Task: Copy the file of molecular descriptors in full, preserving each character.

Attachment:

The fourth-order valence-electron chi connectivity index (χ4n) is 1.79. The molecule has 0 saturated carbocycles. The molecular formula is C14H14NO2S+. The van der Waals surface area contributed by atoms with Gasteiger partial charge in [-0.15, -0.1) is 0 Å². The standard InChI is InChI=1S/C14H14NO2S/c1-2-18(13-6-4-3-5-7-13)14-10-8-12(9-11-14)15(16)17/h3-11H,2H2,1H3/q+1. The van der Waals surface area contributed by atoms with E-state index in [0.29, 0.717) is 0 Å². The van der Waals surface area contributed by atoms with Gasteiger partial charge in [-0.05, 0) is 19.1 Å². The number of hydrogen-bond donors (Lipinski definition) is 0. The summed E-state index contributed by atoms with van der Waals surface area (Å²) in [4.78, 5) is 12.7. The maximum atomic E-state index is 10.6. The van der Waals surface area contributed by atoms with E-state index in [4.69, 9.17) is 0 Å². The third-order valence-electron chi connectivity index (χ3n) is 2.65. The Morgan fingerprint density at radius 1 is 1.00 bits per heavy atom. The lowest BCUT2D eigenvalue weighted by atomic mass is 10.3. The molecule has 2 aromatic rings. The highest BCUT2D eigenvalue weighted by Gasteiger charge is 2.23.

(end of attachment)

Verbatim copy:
The fourth-order valence-electron chi connectivity index (χ4n) is 1.79. The molecule has 0 saturated carbocycles. The molecular formula is C14H14NO2S+. The van der Waals surface area contributed by atoms with Gasteiger partial charge in [-0.15, -0.1) is 0 Å². The standard InChI is InChI=1S/C14H14NO2S/c1-2-18(13-6-4-3-5-7-13)14-10-8-12(9-11-14)15(16)17/h3-11H,2H2,1H3/q+1. The van der Waals surface area contributed by atoms with E-state index in [0.29, 0.717) is 0 Å². The van der Waals surface area contributed by atoms with Gasteiger partial charge in [-0.05, 0) is 19.1 Å². The number of hydrogen-bond donors (Lipinski definition) is 0. The summed E-state index contributed by atoms with van der Waals surface area (Å²) in [4.78, 5) is 12.7. The maximum atomic E-state index is 10.6. The van der Waals surface area contributed by atoms with E-state index in [4.69, 9.17) is 0 Å². The third-order valence-electron chi connectivity index (χ3n) is 2.65. The Morgan fingerprint density at radius 1 is 1.00 bits per heavy atom. The lowest BCUT2D eigenvalue weighted by atomic mass is 10.3. The molecule has 2 aromatic rings. The highest BCUT2D eigenvalue weighted by Gasteiger charge is 2.23.